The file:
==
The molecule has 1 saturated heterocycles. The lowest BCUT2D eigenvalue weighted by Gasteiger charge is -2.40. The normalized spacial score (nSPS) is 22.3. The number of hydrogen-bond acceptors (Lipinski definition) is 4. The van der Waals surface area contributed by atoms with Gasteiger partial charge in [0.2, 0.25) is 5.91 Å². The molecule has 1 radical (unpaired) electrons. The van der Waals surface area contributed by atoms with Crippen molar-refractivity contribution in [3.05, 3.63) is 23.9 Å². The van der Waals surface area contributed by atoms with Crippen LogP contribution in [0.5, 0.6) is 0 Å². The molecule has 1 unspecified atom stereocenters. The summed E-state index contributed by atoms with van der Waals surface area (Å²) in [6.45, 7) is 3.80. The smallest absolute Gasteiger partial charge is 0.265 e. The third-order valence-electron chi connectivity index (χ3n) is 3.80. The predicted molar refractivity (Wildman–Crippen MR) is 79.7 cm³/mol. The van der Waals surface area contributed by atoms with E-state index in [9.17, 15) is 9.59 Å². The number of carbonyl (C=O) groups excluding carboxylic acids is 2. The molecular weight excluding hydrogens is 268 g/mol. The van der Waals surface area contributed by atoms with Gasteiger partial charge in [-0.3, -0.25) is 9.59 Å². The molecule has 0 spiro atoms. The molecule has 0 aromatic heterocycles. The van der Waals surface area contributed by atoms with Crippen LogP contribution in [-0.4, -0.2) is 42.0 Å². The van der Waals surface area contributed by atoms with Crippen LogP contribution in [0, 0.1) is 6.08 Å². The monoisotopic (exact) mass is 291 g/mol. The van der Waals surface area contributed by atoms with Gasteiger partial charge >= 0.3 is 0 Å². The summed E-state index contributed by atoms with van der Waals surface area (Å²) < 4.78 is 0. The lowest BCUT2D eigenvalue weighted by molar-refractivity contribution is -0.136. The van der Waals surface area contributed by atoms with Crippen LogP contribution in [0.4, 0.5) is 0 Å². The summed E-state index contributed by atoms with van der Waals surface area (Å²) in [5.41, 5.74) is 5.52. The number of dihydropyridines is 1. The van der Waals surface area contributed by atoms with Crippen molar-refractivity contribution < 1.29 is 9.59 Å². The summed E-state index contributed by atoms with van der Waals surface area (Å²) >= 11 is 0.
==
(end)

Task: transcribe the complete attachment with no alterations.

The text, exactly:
The molecule has 1 saturated heterocycles. The lowest BCUT2D eigenvalue weighted by Gasteiger charge is -2.40. The normalized spacial score (nSPS) is 22.3. The number of hydrogen-bond acceptors (Lipinski definition) is 4. The van der Waals surface area contributed by atoms with Gasteiger partial charge in [0.2, 0.25) is 5.91 Å². The molecule has 1 radical (unpaired) electrons. The van der Waals surface area contributed by atoms with Crippen molar-refractivity contribution in [3.05, 3.63) is 23.9 Å². The van der Waals surface area contributed by atoms with Crippen LogP contribution in [0.5, 0.6) is 0 Å². The molecule has 1 unspecified atom stereocenters. The summed E-state index contributed by atoms with van der Waals surface area (Å²) in [6.45, 7) is 3.80. The smallest absolute Gasteiger partial charge is 0.265 e. The third-order valence-electron chi connectivity index (χ3n) is 3.80. The predicted molar refractivity (Wildman–Crippen MR) is 79.7 cm³/mol. The van der Waals surface area contributed by atoms with E-state index in [9.17, 15) is 9.59 Å². The number of carbonyl (C=O) groups excluding carboxylic acids is 2. The molecular weight excluding hydrogens is 268 g/mol. The van der Waals surface area contributed by atoms with Gasteiger partial charge in [-0.3, -0.25) is 9.59 Å². The molecule has 0 spiro atoms. The molecule has 0 aromatic heterocycles. The van der Waals surface area contributed by atoms with Crippen LogP contribution in [-0.4, -0.2) is 42.0 Å². The van der Waals surface area contributed by atoms with Crippen LogP contribution in [0, 0.1) is 6.08 Å². The monoisotopic (exact) mass is 291 g/mol. The van der Waals surface area contributed by atoms with Gasteiger partial charge >= 0.3 is 0 Å². The summed E-state index contributed by atoms with van der Waals surface area (Å²) < 4.78 is 0. The lowest BCUT2D eigenvalue weighted by molar-refractivity contribution is -0.136. The van der Waals surface area contributed by atoms with Crippen LogP contribution in [0.4, 0.5) is 0 Å². The summed E-state index contributed by atoms with van der Waals surface area (Å²) in [5.41, 5.74) is 5.52. The number of dihydropyridines is 1. The van der Waals surface area contributed by atoms with Crippen molar-refractivity contribution < 1.29 is 9.59 Å². The summed E-state index contributed by atoms with van der Waals surface area (Å²) >= 11 is 0.